The Pharaoh told Joseph his dreams and ended by saying, “I told this to the magicians, but none could explain it to me.” Now Joseph was on the spot. All eyes were upon him. What would he say? He spoke with humble confidence for God had shown him the interpretation. He said in v 25, “The dreams of Pharaoh are one and the same. God has revealed to Pharaoh what he is about to do.” Again Joseph focuses on God. Far from being afraid to bring God into things, God was central. How often do we honour God as we should? Do we leave Him out of our conversation, fearing what others may think? For many years I used to help organize visits to China by top Christian professionals. They would give seminars and share their expertise. I will never forget the visit of a Swiss grape-juice expert – one of the best in Europe. He was brilliant and the visit was a huge success. At a farewell banquet hosted by the deputy mayor of Qingdao, my Swiss friend Robert Rahm, naturally & graciously shared his faith in the Lord Jesus. Even the top Communist Party members around that table listened intently. Are you ashamed to let others know what Jesus has done for you? Learn from Joseph and give the glory to God. Keep Him at the centre of your life and do not be afraid to speak of Him to others. Live with transparent integrity and you need fear no one. What a picture it must have been - the unknown slave standing before the powerful Pharaoh! Joseph explained the meaning of the dreams. In v 28 he told Pharaoh, “God has shown Pharaoh what He is about to do. Seven years of great abundance are coming throughout the land of Egypt, but seven years of famine will follow them. Then all the abundance in Egypt will be forgotten, & the famine will ravage the land.” In v 32 Joseph explained that Pharaoh had been given two dreams with the same meaning because “…the matter has been firmly decided by God, and God will do it soon.” But notice, Joseph had more than an interpretation for Pharaoh. He had a plan as well. When God shows us something he usually intends us to do something about it. We need to apply the truth. We need to act upon God’s Word. God had shown Joseph what was going to happen and Joseph urges the Pharaoh to appoint someone to take action. There is not even a hint that Joseph thought the Pharaoh should appoint him. He simply shared his suggestions with calmness & dignity. “And now let Pharaoh look for a discerning & wise man and put him in charge of the land of Egypt.” (v 33) Joseph’s plan was a smart plan. Those of you in business or administration have probably heard about SMART goals. SMART is an acronym. The S stands for “specific”. The M stands for “measurable”. The A stands for “attainable”. The R stands for “realistic” and the T stands for “time frame”. Smart goals need these elements and Joseph’s recommendations in verses 34-36 measured up. They were specific, measurable, attainable, and realistic and they had a definite time-frame. It was a plan in which all Egyptians would play a part and through which all would benefit. It balanced the need for both responsibility & welfare – responsibility on the part of every citizen and welfare when and for whom such help was truly needed. What happened next was truly dramatic. We read in v 37 & 38, “The plan seemed good to Pharaoh and to all his officials. So Pharaoh asked them, ‘Can we find anyone like this man, one in whom is the Spirit of God?’” Pharaoh was so deeply impressed with Joseph’s wisdom & his demeanour that he could not help but connect all this with the God Joseph had been talking about. Joseph not only talked about His God, he knew his God. The Spirit of his God was upon him. Pharaoh recognized that Joseph was the man for the job!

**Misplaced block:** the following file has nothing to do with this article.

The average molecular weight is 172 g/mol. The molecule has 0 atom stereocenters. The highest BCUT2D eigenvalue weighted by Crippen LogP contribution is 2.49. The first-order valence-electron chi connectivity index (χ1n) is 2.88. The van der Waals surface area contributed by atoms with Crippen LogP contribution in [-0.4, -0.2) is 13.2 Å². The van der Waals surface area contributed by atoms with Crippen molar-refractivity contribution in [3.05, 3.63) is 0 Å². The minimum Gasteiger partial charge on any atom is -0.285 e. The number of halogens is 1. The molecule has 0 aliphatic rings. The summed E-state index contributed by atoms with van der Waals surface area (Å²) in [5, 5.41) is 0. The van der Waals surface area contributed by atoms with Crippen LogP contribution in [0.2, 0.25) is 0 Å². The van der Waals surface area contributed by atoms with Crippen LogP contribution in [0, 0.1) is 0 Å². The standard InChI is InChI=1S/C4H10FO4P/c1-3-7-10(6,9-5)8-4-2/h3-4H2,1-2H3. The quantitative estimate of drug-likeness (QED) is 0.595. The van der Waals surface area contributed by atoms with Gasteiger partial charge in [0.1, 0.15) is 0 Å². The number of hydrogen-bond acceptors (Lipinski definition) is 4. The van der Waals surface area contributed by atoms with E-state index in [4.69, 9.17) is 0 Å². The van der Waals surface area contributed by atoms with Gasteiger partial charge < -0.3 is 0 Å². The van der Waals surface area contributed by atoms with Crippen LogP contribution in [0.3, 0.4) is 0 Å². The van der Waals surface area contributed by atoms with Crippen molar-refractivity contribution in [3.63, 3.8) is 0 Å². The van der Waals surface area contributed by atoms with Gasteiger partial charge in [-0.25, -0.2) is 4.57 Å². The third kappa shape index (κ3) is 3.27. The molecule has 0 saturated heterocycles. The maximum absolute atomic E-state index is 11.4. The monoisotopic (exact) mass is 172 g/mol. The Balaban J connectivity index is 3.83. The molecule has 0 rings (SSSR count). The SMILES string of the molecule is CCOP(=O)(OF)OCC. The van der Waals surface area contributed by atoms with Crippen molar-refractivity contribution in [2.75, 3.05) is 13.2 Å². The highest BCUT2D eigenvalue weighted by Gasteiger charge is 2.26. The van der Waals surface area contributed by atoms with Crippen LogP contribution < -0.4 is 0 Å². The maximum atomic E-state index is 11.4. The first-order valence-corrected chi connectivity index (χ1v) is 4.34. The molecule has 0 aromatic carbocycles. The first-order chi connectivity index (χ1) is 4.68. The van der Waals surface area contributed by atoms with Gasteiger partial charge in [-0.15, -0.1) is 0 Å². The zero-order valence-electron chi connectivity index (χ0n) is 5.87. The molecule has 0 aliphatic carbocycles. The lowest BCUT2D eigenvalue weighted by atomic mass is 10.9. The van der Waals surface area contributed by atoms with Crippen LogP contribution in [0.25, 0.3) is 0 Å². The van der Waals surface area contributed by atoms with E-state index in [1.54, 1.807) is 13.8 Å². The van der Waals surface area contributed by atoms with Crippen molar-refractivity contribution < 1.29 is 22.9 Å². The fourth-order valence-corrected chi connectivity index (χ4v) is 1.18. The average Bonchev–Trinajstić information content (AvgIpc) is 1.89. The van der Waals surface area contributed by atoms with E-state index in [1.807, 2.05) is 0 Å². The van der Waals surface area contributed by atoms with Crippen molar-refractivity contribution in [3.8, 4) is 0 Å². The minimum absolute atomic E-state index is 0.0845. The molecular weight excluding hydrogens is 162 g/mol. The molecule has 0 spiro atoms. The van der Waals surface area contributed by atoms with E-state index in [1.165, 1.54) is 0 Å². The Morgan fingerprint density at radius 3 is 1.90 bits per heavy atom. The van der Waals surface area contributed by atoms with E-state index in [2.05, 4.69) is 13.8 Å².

There are many instances in the Bible where men & women are said to be those in whom God’s Spirit dwelt. Joshua was one. Daniel was another. In the New Testament in Acts those chosen to be deacons in the Early Church were to be men “known to be full of the Spirit and wisdom”. (Acts 6:3) Dear brothers & sisters to serve the Lord you and I need to be full of the Holy Spirit. Like Joseph we need to display in our lives the fruit of the Spirit – graces & qualities like “love, joy, peace, patience, kindness, goodness, faithfulness, gentleness & self-control”. Many of these beautiful qualities Joseph learnt in the dungeon. Only then & in God’s time was this Spirit-filled young man ready for the challenges of being Prime Minister.

How about you and me? Are we so focused on pleasing the Lord and putting Him first in our lives that whatever happens we are ready to speak up for Him? Are we so resting in His promises that whether we are in the dungeon or in the palace we have a poise & confidence because we know He is with us? Are we like Joseph - people in whom others can see the Spirit of God? Do others see Jesus reflected in our everyday words and actions – whether we are in church, or at home or at work? Important questions, right!